Chronic pain refers to a pain condition that occurs over a long period (months) and can be considered maladaptive. It has been increasingly recognised that chronic pain is a condition that can affect companion animals, but there is a lack of reliable and accurate methods for detecting it in pets. This review article from the USA summarises the current state of knowledge surrounding the measurement of chronic pain in cats and dogs.

Animals cannot verbalise the magnitude of their pain, consequently, researchers must rely on direct and indirect indicators of pain to assess its severity. Direct indicators of pain can include changes in physical activity levels. Indirect indicators can include central sensitisation of the pain response; meaning that chronic pain can increase the pain response that an animal shows to other sources of pain, such as electrical stimulation. All measures of chronic pain should be scientifically validated to ensure reliability.

Sources of chronic pain in cats and dogs

Some common sources of chronic pain in cats and dogs include:

  • joint pain – chronic joint pain can be indicated by changes in activity levels, and these changes can be objectively measured using wearable activity trackers. However, these results will vary with the size and shape of the animal, and the degree of change in activity that is needed to indicate a clinically relevant change in pain severity has not yet been determined. Measuring the pain response of animals to additional painful stimulation, such as a mild electric shock, is a possible avenue of research for identifying chronic pain, but there is no standard methodology for this measure that allows comparison between studies.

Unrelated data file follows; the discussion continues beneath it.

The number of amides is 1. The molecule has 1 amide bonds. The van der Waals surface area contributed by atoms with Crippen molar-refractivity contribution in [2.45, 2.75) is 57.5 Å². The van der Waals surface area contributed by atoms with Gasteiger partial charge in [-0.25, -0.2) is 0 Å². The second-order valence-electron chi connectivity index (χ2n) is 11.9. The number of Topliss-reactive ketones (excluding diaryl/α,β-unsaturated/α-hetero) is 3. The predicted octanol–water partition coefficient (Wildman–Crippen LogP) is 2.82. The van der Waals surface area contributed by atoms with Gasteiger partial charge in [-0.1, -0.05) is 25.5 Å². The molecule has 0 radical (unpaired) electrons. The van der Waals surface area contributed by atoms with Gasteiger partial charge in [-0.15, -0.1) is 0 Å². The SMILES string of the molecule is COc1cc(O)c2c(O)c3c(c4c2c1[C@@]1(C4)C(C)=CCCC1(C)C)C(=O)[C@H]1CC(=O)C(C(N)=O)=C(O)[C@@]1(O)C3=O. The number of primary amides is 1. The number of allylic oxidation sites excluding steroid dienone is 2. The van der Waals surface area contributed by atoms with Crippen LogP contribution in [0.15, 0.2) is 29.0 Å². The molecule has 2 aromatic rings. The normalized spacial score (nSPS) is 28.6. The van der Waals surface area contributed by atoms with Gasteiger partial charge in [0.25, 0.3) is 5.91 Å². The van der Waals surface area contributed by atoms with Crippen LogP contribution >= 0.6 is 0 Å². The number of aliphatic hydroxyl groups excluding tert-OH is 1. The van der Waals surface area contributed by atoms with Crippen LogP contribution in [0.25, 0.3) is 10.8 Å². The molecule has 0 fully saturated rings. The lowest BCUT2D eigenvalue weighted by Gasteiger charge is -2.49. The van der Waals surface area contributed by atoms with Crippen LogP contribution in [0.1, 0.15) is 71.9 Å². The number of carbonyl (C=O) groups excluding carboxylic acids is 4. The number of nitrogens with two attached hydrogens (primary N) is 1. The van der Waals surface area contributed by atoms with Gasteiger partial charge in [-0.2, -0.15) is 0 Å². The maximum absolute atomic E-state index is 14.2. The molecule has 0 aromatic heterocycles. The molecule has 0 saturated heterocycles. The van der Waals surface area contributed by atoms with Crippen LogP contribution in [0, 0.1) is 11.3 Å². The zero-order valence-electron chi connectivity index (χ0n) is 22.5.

• cancer pain – Cancer pain is a poorly studied and unique pain state that can result from the growth of the primary tumour, the associated changes in immune function, or the side effects of treatments such as radiation.
  • neuropathic pain – Neuropathic (nerve) pain is recognised as a chronic condition, but very little research has been conducted on measuring this state in pets.

In conclusion, while some progress has been made in assessing chronic pain in cats and dogs, there is considerable interest in improving this aspect of veterinary science.

Lascelles BDX et al (2019) Measurement of chronic pain in companion animals: Discussions from the Pain in Animals Workshop (PAW) 2017. The Veterinary Journal 250:71-78.

Source: RSPCA Science Update 66 October 2019